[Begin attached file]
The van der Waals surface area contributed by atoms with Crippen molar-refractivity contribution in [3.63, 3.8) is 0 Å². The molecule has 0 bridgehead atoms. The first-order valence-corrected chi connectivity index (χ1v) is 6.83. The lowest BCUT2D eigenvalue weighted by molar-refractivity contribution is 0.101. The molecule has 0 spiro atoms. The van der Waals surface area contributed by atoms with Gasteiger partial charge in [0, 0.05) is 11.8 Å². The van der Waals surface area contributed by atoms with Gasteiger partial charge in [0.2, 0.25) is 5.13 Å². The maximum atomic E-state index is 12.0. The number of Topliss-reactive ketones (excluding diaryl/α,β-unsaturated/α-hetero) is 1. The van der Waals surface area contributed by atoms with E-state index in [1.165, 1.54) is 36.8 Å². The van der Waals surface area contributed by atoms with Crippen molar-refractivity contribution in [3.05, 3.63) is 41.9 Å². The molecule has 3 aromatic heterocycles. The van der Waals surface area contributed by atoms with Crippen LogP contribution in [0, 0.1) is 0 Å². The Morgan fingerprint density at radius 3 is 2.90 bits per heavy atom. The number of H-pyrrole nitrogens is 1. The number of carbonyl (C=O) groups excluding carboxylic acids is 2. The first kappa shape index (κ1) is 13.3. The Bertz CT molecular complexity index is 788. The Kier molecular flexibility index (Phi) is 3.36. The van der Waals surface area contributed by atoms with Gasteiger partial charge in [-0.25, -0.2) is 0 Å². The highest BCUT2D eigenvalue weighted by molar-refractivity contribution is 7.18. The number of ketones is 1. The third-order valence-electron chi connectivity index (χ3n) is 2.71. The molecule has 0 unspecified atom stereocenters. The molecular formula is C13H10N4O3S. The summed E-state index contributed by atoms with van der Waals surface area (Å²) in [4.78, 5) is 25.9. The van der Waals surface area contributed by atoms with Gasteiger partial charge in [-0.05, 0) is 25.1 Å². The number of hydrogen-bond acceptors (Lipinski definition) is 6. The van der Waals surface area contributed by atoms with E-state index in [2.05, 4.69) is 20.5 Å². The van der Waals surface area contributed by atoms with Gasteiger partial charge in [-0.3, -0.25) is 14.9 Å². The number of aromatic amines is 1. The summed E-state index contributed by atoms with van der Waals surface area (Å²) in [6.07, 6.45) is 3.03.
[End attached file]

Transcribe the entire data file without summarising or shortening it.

The van der Waals surface area contributed by atoms with Crippen molar-refractivity contribution in [3.63, 3.8) is 0 Å². The molecule has 0 bridgehead atoms. The first-order valence-corrected chi connectivity index (χ1v) is 6.83. The lowest BCUT2D eigenvalue weighted by molar-refractivity contribution is 0.101. The molecule has 0 spiro atoms. The van der Waals surface area contributed by atoms with Gasteiger partial charge in [0, 0.05) is 11.8 Å². The van der Waals surface area contributed by atoms with Gasteiger partial charge in [0.2, 0.25) is 5.13 Å². The maximum atomic E-state index is 12.0. The number of Topliss-reactive ketones (excluding diaryl/α,β-unsaturated/α-hetero) is 1. The van der Waals surface area contributed by atoms with E-state index in [1.165, 1.54) is 36.8 Å². The van der Waals surface area contributed by atoms with Crippen molar-refractivity contribution in [3.05, 3.63) is 41.9 Å². The molecule has 3 aromatic heterocycles. The van der Waals surface area contributed by atoms with Crippen LogP contribution in [0, 0.1) is 0 Å². The Morgan fingerprint density at radius 3 is 2.90 bits per heavy atom. The number of H-pyrrole nitrogens is 1. The number of carbonyl (C=O) groups excluding carboxylic acids is 2. The first kappa shape index (κ1) is 13.3. The Bertz CT molecular complexity index is 788. The Kier molecular flexibility index (Phi) is 3.36. The van der Waals surface area contributed by atoms with Gasteiger partial charge in [-0.25, -0.2) is 0 Å². The highest BCUT2D eigenvalue weighted by molar-refractivity contribution is 7.18. The number of ketones is 1. The third-order valence-electron chi connectivity index (χ3n) is 2.71. The molecule has 0 unspecified atom stereocenters. The molecular formula is C13H10N4O3S. The summed E-state index contributed by atoms with van der Waals surface area (Å²) in [4.78, 5) is 25.9. The van der Waals surface area contributed by atoms with Gasteiger partial charge in [-0.05, 0) is 25.1 Å². The number of hydrogen-bond acceptors (Lipinski definition) is 6. The van der Waals surface area contributed by atoms with E-state index in [2.05, 4.69) is 20.5 Å². The van der Waals surface area contributed by atoms with Gasteiger partial charge in [-0.3, -0.25) is 14.9 Å². The number of aromatic amines is 1. The summed E-state index contributed by atoms with van der Waals surface area (Å²) in [6.07, 6.45) is 3.03.